Bitter Cold and Ice Storms Forecast for North, Central United States

February 10, 2021 Updated: February 10, 2021

A weather system already punishing the Midwestern United States with the coldest temperatures of the winter was forecast to spin to the south and west on Wednesday, prompting ice storm warnings and likely hazardous travel conditions.

The cell of arctic high pressure sitting over Canada that has driven temperatures some 20 or 30 degrees below normal in the U.S. Midwest and northern Plains will bring even rougher weather as it moves into central and southern states, the National Weather Service said.

“We have very cold air across Canada that will continue to funnel down into the central portion of the United States for the next several days,” said meteorologist Lara Pagano of the weather service. “This is actually going to be a prolonged period of well below normal temperatures.”

Wind chill advisories have already been issued for northern U.S. states, including Montana and North Dakota.

As temperatures drop further south and mix with moist air streaming across the region from the Pacific Ocean, weather advisories and warnings are also expected for Illinois, Kentucky, Oklahoma, and northern Texas, Pagano said.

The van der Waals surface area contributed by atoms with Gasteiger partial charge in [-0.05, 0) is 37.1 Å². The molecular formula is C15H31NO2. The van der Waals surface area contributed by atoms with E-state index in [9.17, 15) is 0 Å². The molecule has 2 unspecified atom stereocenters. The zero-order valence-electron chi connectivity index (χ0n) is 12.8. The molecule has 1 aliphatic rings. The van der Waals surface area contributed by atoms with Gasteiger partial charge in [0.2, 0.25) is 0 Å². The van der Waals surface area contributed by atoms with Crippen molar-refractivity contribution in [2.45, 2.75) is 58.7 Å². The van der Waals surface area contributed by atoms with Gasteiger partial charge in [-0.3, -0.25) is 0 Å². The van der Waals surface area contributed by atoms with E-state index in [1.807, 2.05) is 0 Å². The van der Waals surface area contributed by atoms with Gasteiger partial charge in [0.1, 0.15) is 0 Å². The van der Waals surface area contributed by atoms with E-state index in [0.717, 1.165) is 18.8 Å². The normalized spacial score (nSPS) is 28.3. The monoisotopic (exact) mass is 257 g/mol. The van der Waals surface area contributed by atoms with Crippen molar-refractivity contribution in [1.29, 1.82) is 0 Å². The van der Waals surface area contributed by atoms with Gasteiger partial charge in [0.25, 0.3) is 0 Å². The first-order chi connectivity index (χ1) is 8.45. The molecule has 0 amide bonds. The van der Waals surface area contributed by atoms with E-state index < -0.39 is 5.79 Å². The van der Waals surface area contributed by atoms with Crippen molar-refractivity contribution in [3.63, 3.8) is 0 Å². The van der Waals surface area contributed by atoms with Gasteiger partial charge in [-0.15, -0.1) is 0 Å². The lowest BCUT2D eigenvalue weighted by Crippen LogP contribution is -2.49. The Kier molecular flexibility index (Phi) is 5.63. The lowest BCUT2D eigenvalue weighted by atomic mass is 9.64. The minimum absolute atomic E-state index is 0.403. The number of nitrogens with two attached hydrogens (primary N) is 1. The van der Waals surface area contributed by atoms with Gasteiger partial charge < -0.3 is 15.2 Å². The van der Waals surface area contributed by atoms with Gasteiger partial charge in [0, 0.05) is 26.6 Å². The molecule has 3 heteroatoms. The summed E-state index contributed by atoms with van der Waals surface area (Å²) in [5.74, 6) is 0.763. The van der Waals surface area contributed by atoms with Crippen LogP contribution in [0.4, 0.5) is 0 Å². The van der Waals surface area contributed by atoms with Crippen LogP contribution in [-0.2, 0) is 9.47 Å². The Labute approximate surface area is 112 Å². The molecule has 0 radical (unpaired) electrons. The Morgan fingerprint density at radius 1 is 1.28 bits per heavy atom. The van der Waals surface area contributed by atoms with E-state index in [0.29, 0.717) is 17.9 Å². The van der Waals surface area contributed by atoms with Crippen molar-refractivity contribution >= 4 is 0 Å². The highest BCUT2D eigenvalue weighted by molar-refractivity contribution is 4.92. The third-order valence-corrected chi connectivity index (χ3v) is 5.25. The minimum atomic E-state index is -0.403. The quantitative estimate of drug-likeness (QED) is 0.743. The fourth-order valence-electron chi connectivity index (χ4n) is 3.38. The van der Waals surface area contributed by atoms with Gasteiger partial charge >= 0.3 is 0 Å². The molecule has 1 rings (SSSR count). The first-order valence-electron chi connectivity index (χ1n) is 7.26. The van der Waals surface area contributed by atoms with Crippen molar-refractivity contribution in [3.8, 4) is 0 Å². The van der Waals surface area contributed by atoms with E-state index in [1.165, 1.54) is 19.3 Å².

Ice storm warnings will likely be announced for Arkansas, Mississippi, and Kentucky, she said, with the possibility of power outages.

Icy roads were expected to make driving dangerous across much of the region and flights could be delayed or canceled.

“We have that colder high pressure in place so we’re going to start to see moisture meet up with the core high pressure, bringing ice and ice storms that will impact the Mississippi Valley, Ohio, and Tennessee valleys tonight into Friday,” Pagano said.

Already parts of the upper Midwest have been gripped by extreme cold weather this week, with parts of Minnesota and Wisconsin seeing below zero temperatures for several days.

International Falls, Minnesota saw temperatures dip to -36 degrees Fahrenheit (-38 degrees Celsius) on Monday, according to AccuWeather.

By Dan Whitcomb